A couple of years ago, I wrote this tool called i3quake; it was a pop-up terminal for i3, and while it was fun, by the time I finished the project I realized that I could do most of it using just i3-msg and a bash script. The project was still useful, because there’s a race condition where you have to create the window to get an ID before you can attach a tag to the window with the ID, and it was easier to do that in a language that had threads, but ultimately, i3quake turned into a fancy luancher that set up a fancy shell.

A couple of months ago, I set myself up with bspwm and I needed my Quake terminal. It’s funny how little things become so ingrained after decades of using them that you almost can’t function without them. In any case, it turned out that scripting pop-up behavior on bspwm is even easier than on i3; so easy, it’s as easy to explain in a blog post as to upload a script. Note that you can do this for any X window, not just terminals. You can have pop-up Element chat windows, pop-up Gimp toolbars, whatever. Just give them unique IDs and bind the hide/expose commands to different characters.

What we’re looking for is a way to bind a hot-key to pop up a floating window in a specific geometry, and hide it again on the next hotkey press. In i3, we use the scratchpad, a hidden desktop that you can send windows to; a sort of oubliette. Bspwm doesn’t have a scratchpad, but it does respect X WM_HINTS, one of which is the hidden flag, and we can get all of the behavior we need with xdpyinfo, xdotool, and bspc.

First, pick a unique class for your quake window, say QUAKENAME=bspwmquake.

Next figure out the dimensions and offsets for your window. I like to have a tall window off the right side of my screen covering about half of the desktop. If you took any compsci classes, you inevitably figured out how to center a box: the x-offset is (total_width - $BOXWIDTH) / 2. Same with the y-offset: (total_height - $BOXHEIGHT) / 2. For example, let’s say my desktop is 1920px wide, and I want my terminal to be half that wide; my XOFFSET will be (1920 - (1920/2)) / 2, or 480. My terminal is going to be the total height of the window, so the YOFFSET is – trivially – 0.

Once you have the dimensions, you create a bspwm rule to enforce them. For that, you call bspc rule -a $QUAKENAME state=floating rectangle="$BOXWIDTH"x"$BOXHEIGHT"+"$XOFFSET"+"$YOFFSET".

Now start your applicationi and give the window the $QUAKENAME class you picked. Terminals usually have a command-line argument for this; for st it’s -c CLASS, for alacritty it’s --class. If your GUI app doesn’t have a CLI argument for this, you can use xprop to set the class name, a-la xprop -set WM_CLASS $QUAKENAME. xdotool set_window --class $QUAKENAME will do the same thing.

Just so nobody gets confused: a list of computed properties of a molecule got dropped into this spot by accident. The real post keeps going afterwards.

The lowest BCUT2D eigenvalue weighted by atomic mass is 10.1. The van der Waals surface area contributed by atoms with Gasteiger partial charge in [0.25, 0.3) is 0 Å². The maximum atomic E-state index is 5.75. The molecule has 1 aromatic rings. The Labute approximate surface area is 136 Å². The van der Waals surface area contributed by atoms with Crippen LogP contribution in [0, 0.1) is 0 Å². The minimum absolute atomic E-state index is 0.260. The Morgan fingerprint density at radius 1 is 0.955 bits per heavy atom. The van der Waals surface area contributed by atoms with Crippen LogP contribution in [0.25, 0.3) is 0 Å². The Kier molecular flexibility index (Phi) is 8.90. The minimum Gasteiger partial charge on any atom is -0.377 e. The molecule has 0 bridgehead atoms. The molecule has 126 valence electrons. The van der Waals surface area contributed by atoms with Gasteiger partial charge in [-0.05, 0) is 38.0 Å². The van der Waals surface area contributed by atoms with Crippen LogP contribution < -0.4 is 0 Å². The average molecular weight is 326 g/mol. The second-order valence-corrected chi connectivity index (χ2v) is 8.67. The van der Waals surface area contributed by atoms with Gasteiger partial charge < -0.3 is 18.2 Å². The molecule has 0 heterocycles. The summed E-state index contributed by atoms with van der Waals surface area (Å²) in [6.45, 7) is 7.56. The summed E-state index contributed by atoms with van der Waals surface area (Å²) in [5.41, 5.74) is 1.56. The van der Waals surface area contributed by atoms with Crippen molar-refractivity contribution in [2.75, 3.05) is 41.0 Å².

You’ll need to know the X window ID now so that you can run bspc commands on it. This is easy, because of all the work you went through to give the window a unique class: xdotool search --class $QUAKENAME will return the window ID for you; stick it in a variable, like $WIN_ID!

Next is to make sure the window is on the right desktop; otherwise, it’ll just pop up on whatever desktop it was created. You do that with bspc node $WIN_ID -d $(bspc query --desktops --desktop focused); the query figures out which desktop is focused, and the node command tells bspwm to send your window to that desktop.

Finally, you toggle the hidden flag and focused state; this command is: bspc node $WIN_ID -g hidden -f.

Bind the last two commands (send to focused desktop; toggle hidden) to your hotkey and just keep calling them, and the window will pop up and down.

I’m pasting a script that does all of this; it’s 51 lines, but much of what it does is to be portable to different desktop sizes, and there are a lot of comments. The real work is only a few lines setting up the window (which it does only once), and those two move & toggle commands. It’s more simple than you might think.

#!/usr/bin/zsh
#
# Quake terminal for BSP
# v1.0.0 Sean E. Russell <ser@ser1.net>
# BSD-3 Clause (https://opensource.org/licenses/BSD-3-Clause)
#
# Dependencies
# - zsh (https://www.zsh.org/)
# - xdpyinfo (https://xorg.freedesktop.org/)
# - bspc (https://github.com/baskerville/bspwm)
# - xdotool (https://www.semicomplete.com/projects/xdotool/)

##########################################################
# CONFIGURATION
##########################################################

# How much of your screen width do you want the terminal to cover?
WINDOWWIDTH=0.6
# How much of your screen height do you want the terminal to cover?
WINDOWHEIGHT=1.0
# X Position: 0 = Left, 1 = Right, 2 = Center
XPOS=1
# Y Position: 0 = Top, 1 = Bottom, 2 = Center
YPOS=2

# Some unique class to give the window. This should be fine.
QUAKENAME=bspwm_quake

##########################################################
# NE TUŜU!
##########################################################

WIN_ID=$(printf "0x%x" $(xdotool search --class $QUAKENAME))

if [[ $WIN_ID == "0x0" ]]; then
	bspc rule -r $QUAKENAME
	screenwidth=$(xdpyinfo | awk -F'[ x]+' '/dimensions:/{print $3}')
	screenheight=$(xdpyinfo | awk -F'[ x]+' '/dimensions:/{print $4}')
	windowwidth=$(printf "%d" $(($screenwidth * $WINDOWWIDTH)))
	windowheight=$(printf "%d" $(($screenheight * $WINDOWHEIGHT)))
	[[ $XPOS -eq 2 ]] && XPOS=0.5
	[[ $YPOS -eq 2 ]] && YPOS=0.5
	windowx=$(printf "%d" $((($screenwidth  - $windowwidth)  * $XPOS)))  # 1 = right,  0 = left, 0.5 = center
	windowy=$(printf "%d" $((($screenheight - $windowheight) * $YPOS)))  # 1 = bottom, 0 = top,  0.5 = center
	bspc rule -a $QUAKENAME state=floating rectangle="$windowwidth"x"$windowheight"+"$windowx"+"$windowy"
	st -c $QUAKENAME &!
else
    bspc node $WIN_ID -d $(bspc query --desktops --desktop focused)
	bspc node $WIN_ID -g hidden
	bspc node $WIN_ID -f
fi